B.C. teachers seek approval for 8-day strike
BCTF says it would give 24-hour notice prior to two-week work stoppage
The B.C. Teachers Federation is asking the province’s Labour Relations Board for permission to fully withdraw their services for eight days in their contract dispute with the provincial government.
The BCTF said Monday night is specifically requesting that the province’s 40,000 teachers be able to withdraw service for four days a week over two consecutive weeks.
The work B.C. teachers do has been designated as an essential service, which means they cannot legally strike.
But the BCTF said it believes the eight-day action "achieves the right balance," and allows teachers to engage in meaningful job action.
The teachers’ federation is in the midst of a stalemated, year-long negotiation with the B.C. School Employers Association. There’s been no progress on wage issues, with the teachers insisting on increases, while the government has insisted that no more money can be spent on the contract.
Teachers have refused to supervise recesses, meet with adminstrators or fill out report cards since September.
In the proposal to the LRB Monday, the BCTF said it would give 24 hours notice before the two-week withdrawal of service.
Teachers rallied in a number of locations after school on Monday, calling on the government to "negotiate, not legislate."
The BCTF announcement came on a day that Education Minister George Abbott backed off from threats last week to force a deal in the dispute.
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Abbott said that legislation that would have imposed a contract on the teachers, to be introduced Tuesday, might not force a settlement after all, but instead could call for a cooling off period between the two sides, or other options.
The minister's statements came just hours after BCTF president Susan Lambert said the union would take the unprecedented step of seeking strike permission from the LRB.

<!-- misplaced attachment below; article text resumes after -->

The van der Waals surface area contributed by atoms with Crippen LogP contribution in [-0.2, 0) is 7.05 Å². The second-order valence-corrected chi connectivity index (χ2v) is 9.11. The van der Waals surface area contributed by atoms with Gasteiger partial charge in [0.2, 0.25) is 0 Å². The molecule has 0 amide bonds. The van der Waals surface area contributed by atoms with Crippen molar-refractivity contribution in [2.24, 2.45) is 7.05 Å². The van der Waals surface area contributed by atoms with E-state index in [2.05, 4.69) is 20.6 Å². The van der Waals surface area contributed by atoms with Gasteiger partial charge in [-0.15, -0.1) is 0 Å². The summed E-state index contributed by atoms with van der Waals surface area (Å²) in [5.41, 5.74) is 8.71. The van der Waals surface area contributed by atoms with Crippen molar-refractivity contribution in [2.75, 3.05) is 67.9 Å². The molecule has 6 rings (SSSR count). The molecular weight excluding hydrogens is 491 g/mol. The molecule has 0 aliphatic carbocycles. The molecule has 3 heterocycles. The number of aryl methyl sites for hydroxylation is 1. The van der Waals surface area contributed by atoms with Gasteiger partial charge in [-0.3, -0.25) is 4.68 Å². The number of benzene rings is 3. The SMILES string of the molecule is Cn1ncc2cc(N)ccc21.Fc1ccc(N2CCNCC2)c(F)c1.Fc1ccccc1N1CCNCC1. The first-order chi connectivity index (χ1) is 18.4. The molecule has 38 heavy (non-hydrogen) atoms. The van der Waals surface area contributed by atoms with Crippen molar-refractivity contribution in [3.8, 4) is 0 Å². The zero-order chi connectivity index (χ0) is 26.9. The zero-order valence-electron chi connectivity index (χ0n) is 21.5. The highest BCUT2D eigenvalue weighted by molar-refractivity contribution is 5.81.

"The permission or the authorization that we're seeking from our members is are they prepared to take full job action," said Lambert.
Abbott also appeared to soften his position on bringing in a mediator to settle the dispute.
Despite comments made last week, Abbott indicated he would be willing after all to consider the use of a mediator on monetary issues, but only in the context of finding savings within the current budget to allow for some sort of increase: in other words, still within the government's "net-zero" mandate.
Lambert has already called on the B.C. School Employers' Association, which represents school districts and the government in the contract negotiations, to accept mediation as a fair alternative to an imposed contract.
Teachers want a 15-per-cent wage hike during the government's net-zero mandate for public-sector employees.
"The union's demands, which would add $2 billion in costs for B.C. taxpayers, are not acceptable given the current financial reality," Abbott said.
The government maintains that three quarters of public-sector unions have settled their contracts under the current policy.
B.C. teachers launched an illegal strike in 2005, resulting in a $500,000 fine for their union after the government had already legislated a contract.